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Plans Announced for New Motor Parkway Hiking Trail

Mangano sitting in racer
Nassau County Executive Ed Mangano sitting in a classic car at Eisenhower Park on Friday.
Mangano sitting in racer
Nassau County Executive Ed Mangano sitting in a classic car at Eisenhower Park on Friday.

Although historic Motor Parkway was rendered obsolete decades ago, some stretches of the roadway that have survived the passage of time are slated to become a new destination for outdoor enthusiasts on Long Island.

Nassau County Executive Ed Mangano announced Friday a plan to establish the Motor Parkway Trail—a series of hiking and biking routes that will trace the path of the original Long Island Motor Parkway.

“This is a great example of teamwork between citizens and government that preserves our rich history here on Long Island,” said Mangano during a news conference at Eisenhower Park in East Meadow—one of the places the parkway passed through. He was joined by a group of local environmentalists, preservationists and recreational groups behind the idea.

The first phase of the $450,000 project will be funded by Environmental Bond Act (EBA) monies, with additional EBA funding under consideration. Officials may later allocate another $500,000 EBA funding for the trail, which is currently in the design phase.

The first phase of the plan includes a 1.25-mile span from Carman Avenue to Stewart Avenue.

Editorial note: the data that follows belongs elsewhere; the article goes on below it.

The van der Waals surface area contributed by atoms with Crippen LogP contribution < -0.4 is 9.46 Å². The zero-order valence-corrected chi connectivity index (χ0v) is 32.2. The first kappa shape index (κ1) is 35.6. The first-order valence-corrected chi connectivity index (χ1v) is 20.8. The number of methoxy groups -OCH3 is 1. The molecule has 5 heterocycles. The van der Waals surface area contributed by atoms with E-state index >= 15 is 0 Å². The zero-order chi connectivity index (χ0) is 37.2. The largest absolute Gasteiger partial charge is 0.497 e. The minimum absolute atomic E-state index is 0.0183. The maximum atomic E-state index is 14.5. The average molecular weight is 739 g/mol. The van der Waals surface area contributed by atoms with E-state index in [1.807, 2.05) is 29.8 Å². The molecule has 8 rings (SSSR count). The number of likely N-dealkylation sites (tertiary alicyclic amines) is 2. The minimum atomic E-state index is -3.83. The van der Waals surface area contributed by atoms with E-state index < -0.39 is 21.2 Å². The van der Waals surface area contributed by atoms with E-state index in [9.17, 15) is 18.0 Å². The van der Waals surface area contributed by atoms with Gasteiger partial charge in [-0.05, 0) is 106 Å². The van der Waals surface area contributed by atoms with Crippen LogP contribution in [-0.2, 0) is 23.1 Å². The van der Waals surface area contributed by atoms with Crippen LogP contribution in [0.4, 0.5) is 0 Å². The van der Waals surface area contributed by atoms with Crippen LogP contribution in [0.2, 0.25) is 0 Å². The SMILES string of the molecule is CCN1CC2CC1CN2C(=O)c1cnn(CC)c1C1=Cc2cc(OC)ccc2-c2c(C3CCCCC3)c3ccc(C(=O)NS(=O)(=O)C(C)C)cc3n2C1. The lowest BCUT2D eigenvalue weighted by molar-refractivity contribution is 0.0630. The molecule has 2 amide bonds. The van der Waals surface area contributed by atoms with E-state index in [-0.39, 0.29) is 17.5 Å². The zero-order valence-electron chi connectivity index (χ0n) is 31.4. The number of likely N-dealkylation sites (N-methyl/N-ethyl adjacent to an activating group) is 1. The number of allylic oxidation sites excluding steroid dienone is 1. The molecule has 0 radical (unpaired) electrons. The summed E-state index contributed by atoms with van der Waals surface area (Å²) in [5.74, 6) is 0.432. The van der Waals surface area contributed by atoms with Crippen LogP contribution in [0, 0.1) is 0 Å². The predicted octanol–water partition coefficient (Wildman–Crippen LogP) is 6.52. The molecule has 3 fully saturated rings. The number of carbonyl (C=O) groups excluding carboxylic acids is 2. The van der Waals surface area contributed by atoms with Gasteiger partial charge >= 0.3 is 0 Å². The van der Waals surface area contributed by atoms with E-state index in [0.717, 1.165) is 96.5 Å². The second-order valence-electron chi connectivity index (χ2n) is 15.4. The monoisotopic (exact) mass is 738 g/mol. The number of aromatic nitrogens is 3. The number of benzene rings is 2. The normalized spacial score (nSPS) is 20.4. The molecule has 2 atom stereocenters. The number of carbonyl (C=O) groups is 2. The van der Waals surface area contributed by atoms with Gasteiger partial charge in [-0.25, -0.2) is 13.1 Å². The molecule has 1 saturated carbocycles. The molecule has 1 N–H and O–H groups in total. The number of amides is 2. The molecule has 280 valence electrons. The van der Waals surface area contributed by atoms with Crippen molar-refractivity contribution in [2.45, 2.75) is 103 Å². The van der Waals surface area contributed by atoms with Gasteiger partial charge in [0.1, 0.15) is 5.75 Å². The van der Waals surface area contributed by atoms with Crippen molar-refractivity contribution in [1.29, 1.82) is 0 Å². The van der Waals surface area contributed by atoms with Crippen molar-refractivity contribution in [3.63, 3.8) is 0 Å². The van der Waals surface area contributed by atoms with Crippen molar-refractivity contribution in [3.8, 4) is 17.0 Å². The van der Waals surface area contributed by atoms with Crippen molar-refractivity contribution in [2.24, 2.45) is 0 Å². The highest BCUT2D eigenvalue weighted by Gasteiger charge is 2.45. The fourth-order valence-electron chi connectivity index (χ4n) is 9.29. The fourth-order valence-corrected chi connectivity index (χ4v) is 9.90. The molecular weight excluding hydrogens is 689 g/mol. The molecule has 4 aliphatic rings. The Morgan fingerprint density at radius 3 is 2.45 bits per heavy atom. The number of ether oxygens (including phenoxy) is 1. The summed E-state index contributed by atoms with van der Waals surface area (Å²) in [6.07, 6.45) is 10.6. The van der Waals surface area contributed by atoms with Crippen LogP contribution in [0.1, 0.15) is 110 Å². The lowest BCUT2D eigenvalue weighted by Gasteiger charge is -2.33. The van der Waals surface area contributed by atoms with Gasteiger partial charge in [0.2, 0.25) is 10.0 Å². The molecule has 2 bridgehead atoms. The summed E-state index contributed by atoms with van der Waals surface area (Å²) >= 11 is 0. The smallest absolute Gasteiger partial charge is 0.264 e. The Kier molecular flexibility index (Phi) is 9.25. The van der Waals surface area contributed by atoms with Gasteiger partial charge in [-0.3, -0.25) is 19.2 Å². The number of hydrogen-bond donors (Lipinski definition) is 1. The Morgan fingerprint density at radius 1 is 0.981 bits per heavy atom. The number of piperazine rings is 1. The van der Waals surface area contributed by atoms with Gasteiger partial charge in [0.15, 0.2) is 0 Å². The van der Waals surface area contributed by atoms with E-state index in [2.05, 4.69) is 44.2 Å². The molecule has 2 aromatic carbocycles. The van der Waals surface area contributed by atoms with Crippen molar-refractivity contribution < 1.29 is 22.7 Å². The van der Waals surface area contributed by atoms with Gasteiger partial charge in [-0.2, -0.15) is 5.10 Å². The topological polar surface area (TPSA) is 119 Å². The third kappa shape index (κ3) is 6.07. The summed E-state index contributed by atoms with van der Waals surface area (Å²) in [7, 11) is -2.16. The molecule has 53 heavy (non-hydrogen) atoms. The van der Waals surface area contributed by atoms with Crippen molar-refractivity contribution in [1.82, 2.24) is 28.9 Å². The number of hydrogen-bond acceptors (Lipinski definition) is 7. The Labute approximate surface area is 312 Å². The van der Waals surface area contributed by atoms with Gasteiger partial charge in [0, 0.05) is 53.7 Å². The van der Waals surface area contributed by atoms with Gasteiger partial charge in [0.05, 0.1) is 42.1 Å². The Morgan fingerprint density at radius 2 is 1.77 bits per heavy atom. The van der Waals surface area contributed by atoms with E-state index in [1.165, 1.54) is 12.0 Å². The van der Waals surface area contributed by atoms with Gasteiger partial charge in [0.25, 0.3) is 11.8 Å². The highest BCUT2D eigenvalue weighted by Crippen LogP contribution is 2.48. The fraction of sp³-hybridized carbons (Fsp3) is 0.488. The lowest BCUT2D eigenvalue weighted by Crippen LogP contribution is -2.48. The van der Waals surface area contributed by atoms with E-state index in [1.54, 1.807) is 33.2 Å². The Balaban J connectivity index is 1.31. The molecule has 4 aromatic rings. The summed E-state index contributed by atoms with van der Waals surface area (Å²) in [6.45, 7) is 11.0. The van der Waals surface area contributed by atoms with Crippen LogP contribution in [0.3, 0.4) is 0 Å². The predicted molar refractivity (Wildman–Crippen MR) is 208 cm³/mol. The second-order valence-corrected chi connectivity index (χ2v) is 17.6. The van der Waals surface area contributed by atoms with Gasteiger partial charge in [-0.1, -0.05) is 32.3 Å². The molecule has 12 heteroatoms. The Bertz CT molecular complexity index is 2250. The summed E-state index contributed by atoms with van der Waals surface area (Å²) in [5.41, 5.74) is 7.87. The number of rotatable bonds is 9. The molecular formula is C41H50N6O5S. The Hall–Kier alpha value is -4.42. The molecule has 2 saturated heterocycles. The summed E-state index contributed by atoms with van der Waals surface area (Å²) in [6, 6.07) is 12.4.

The Long Island Motor Parkway, built by William K. Vanderbilt in 1908, was the nation’s first highway built specifically for automobiles. By 1926, it stretched from Cunningham Park in Queens to Lake Ronkonkoma.

The parkway was the site of the famous Vanderbilt Cup races. Owners of classic automobiles like those used in the race drove their antique cars to the park to support the announcement.

Stealing the show was the 1909 Alco Black Beast racer, which won the 1909 and 1910 Vanderbilt Cups. In last Sunday’s 100th anniversary of the Indianapolis 500, two-time Indy cup champion Emerson Fittipaldi drove the racer in the ceremonial parade lap.

Not only will the Motor Parkway Trail promote healthy living through the County Executive’s Fit Nassau initiative, but it will also serve as healthy choice for hikers and bikers as well as the chance for future generations to understand Long Island’s rich history, the county executive said.

He added: “Over the years, progress has altered the original route, but the main goal of this vision plan is to establish a plan that will preserve the memory of the Long Island Motor Parkway.”

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